Purpose: The aim of this prospective clinical evaluation was to show the long-term clinical behavior of resin-bonded fixed partial dentures (RBFPD) with a retentive, minimally invasive preparation design. Materials and Methods: Since 1985, 232 RBFPDs with a retentive preparation design were placed under controlled clinical conditions. In 2005 and 2006, 84 fixed partial dentures could be re-evaluated. Using Kaplan-Meier analysis, the survival rate was determined. The probability of survival was calculated with several risk factors: location (anterior/posterior, maxilla/mandible), metal alloy of the framework (titanium/CoCr), number of pontics, and number of supporting teeth. Results: A total of 12 failures was observed and resulted in a survival rate of 77% after 10 years. However, only 4 catastrophic failures occurred. In such cases, the restoration was lost, or could not be re-bonded or repaired (survival rate 88% after 10 years). RBFPDs made of a titanium alloy exhibited a statistically significantly higher survival rate than RBFPDs made of a nonprecious CoCr alloy in terms of all failures. Only slight but not statistically significant differences between the covariates maxilla, mandible, anterior/posterior region, number of pontics, and number of abutment teeth were observed. Conclusion: Within the limitations of this study, RBFPDs seem to be a reliable restorative alternative to conventional short-span fixed dental prostheses.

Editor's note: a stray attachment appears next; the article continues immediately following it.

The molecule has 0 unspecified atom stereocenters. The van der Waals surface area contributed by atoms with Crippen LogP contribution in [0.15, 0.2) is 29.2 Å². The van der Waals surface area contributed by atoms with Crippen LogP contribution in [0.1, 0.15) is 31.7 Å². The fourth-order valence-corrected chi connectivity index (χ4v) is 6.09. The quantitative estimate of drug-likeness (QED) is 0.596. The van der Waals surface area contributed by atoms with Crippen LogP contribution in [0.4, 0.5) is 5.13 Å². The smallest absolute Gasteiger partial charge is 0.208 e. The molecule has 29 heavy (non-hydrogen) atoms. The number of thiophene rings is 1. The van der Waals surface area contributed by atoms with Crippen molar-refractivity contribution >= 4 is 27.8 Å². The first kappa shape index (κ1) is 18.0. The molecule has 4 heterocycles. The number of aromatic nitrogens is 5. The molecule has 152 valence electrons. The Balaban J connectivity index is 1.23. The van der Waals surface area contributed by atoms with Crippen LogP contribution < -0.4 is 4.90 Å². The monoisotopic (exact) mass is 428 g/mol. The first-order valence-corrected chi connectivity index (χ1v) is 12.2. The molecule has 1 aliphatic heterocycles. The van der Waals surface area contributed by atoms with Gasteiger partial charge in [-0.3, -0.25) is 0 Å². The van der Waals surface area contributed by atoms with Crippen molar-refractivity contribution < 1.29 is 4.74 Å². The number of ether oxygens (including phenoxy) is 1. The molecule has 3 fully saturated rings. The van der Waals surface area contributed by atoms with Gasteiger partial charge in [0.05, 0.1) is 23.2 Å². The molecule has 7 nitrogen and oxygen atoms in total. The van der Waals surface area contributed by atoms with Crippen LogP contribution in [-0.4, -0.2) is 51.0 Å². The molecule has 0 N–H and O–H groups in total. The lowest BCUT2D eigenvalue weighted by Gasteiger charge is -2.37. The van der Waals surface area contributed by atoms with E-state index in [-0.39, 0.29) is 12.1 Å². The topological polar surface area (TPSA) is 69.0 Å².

Keywords: resin-bonded fixed partial denture (RBFPD), resin-bonded, minimally invasive preparation, survival, clinical study